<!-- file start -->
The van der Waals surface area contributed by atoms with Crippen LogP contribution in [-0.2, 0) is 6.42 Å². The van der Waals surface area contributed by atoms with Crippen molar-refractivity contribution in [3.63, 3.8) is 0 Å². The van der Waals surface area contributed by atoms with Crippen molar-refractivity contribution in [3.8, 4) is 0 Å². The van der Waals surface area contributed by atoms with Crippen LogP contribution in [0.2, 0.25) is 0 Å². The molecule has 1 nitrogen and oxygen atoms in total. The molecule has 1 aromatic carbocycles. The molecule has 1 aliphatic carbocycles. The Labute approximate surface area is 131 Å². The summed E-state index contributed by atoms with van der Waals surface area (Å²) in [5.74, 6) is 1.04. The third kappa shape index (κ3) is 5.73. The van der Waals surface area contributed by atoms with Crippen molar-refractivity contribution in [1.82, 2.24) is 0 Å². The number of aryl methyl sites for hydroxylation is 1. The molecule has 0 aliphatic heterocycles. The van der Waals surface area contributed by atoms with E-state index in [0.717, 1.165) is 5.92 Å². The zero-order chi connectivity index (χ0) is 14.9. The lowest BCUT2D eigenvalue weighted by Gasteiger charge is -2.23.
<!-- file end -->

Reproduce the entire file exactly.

The van der Waals surface area contributed by atoms with Crippen LogP contribution in [-0.2, 0) is 6.42 Å². The van der Waals surface area contributed by atoms with Crippen molar-refractivity contribution in [3.63, 3.8) is 0 Å². The van der Waals surface area contributed by atoms with Crippen molar-refractivity contribution in [3.8, 4) is 0 Å². The van der Waals surface area contributed by atoms with Crippen LogP contribution in [0.2, 0.25) is 0 Å². The molecule has 1 nitrogen and oxygen atoms in total. The molecule has 1 aromatic carbocycles. The molecule has 1 aliphatic carbocycles. The Labute approximate surface area is 131 Å². The summed E-state index contributed by atoms with van der Waals surface area (Å²) in [5.74, 6) is 1.04. The third kappa shape index (κ3) is 5.73. The van der Waals surface area contributed by atoms with Crippen molar-refractivity contribution in [1.82, 2.24) is 0 Å². The number of aryl methyl sites for hydroxylation is 1. The molecule has 0 aliphatic heterocycles. The van der Waals surface area contributed by atoms with E-state index in [0.717, 1.165) is 5.92 Å². The zero-order chi connectivity index (χ0) is 14.9. The lowest BCUT2D eigenvalue weighted by Gasteiger charge is -2.23.